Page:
In 2012-2013 Washington used the High School Proficiency Exam (HSPE) to test students in reading and writing in grade 10. Math skills are tested by the End-of-Course (EOC) exams. The HSPE is a standards-based test, which means it measures how well students are mastering specific skills defined for each grade by the state of Washington. The goal is for all students to score at or above the state standard.

Source: Washington Office of Superintendent of Public Instruction

Reading

All Students93%
Female93%
Male93%
Blackn/a
Asiann/a
Asian/Pacific Islandern/a
Hispanic79%
Native Americann/a
Pacific Islandern/a
White95%
Low income86%
Not low income96%
Special education60%
Not special education95%
Limited Englishn/a
Migrantn/a

Writing

All Students91%
Female93%
Male89%
Blackn/a
Asiann/a
Asian/Pacific Islandern/a
Hispanic81%
Native Americann/a
Pacific Islandern/a
White93%
Low income81%
Not low income96%
Special education62%
Not special education94%
Limited Englishn/a
Migrantn/a
Scale: % basic, level 3, or level 4

About the tests


In 2012-2013 Washington used the High School Proficiency Exam (HSPE) to test students in reading and writing in grade 10. Math skills are tested by the End-of-Course (EOC) exams. The HSPE is a standards-based test, which means it measures how well students are mastering specific skills defined for each grade by the state of Washington. The goal is for all students to score at or above the state standard.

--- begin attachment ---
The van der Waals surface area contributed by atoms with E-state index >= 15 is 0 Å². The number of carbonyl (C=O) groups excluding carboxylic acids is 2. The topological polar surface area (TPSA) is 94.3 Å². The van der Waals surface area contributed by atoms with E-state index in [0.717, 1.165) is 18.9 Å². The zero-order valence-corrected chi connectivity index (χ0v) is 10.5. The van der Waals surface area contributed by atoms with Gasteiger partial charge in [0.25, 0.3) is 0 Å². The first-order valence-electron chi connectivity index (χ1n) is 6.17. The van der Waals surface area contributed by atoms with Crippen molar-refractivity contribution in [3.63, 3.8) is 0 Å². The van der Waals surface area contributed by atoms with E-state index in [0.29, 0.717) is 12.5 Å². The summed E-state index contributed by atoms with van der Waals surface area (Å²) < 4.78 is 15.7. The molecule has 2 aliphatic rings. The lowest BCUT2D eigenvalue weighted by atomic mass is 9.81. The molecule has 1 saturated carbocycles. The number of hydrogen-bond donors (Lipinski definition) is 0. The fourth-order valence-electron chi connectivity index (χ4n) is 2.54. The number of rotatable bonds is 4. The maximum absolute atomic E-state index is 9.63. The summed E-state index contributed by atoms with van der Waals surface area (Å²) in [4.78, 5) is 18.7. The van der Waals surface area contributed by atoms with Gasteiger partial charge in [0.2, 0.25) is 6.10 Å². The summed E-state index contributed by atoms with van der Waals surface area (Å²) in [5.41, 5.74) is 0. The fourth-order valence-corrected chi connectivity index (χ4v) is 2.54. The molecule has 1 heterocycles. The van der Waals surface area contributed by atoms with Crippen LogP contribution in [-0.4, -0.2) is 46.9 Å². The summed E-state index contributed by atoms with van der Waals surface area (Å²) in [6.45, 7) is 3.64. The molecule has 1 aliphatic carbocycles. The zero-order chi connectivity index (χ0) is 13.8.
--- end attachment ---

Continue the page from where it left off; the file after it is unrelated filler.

The different student groups are identified by the Washington Office of Superintendent of Public Instruction. If there are fewer than 10 students in a particular group in a school, the state doesn't report data for that group.

Source: Washington Office of Superintendent of Public Instruction

Breaking down the GreatSchools Rating

GreatSchools Ratings for this school are based on 2012-2013 test results. Use the breakdown ratings below to compare types of students at this school. Learn more »


Student ethnicity

Ethnicity This school State average
White 81% 60%
Hispanic 11% 20%
Asian or Asian/Pacific Islander 4% 7%
Black 3% 5%
American Indian/Alaska Native 1% 2%
Hawaiian Native/Pacific Islander 0% 1%
Two or more races 0% 6%
Source: NCES, 2011-2012

Student subgroups

  This school District averageState average
Transitional bilingual 10%N/A8%
Special education 19%N/A13%
Students eligible for free or reduced-price lunch program 232%N/A44%
Source: 1 WA OSPI, 2009-2010
Source: 2 NCES, 2011-2012

Student-teacher ratio

  This school District averageState average
Students per classroom teacher 20N/A17
Source: WA OSPI, 2009-2010

Teacher experience

  This school District averageState average
Average years educational experience 12N/A12
Source: WA OSPI, 2009-2010

Teacher education levels

  This school District averageState average
Master's degree or higher 79%N/A66%
Source: WA OSPI, 2009-2010

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2020 Cornwall Ave
Bellingham, WA 98225
Phone: (360) 676-6575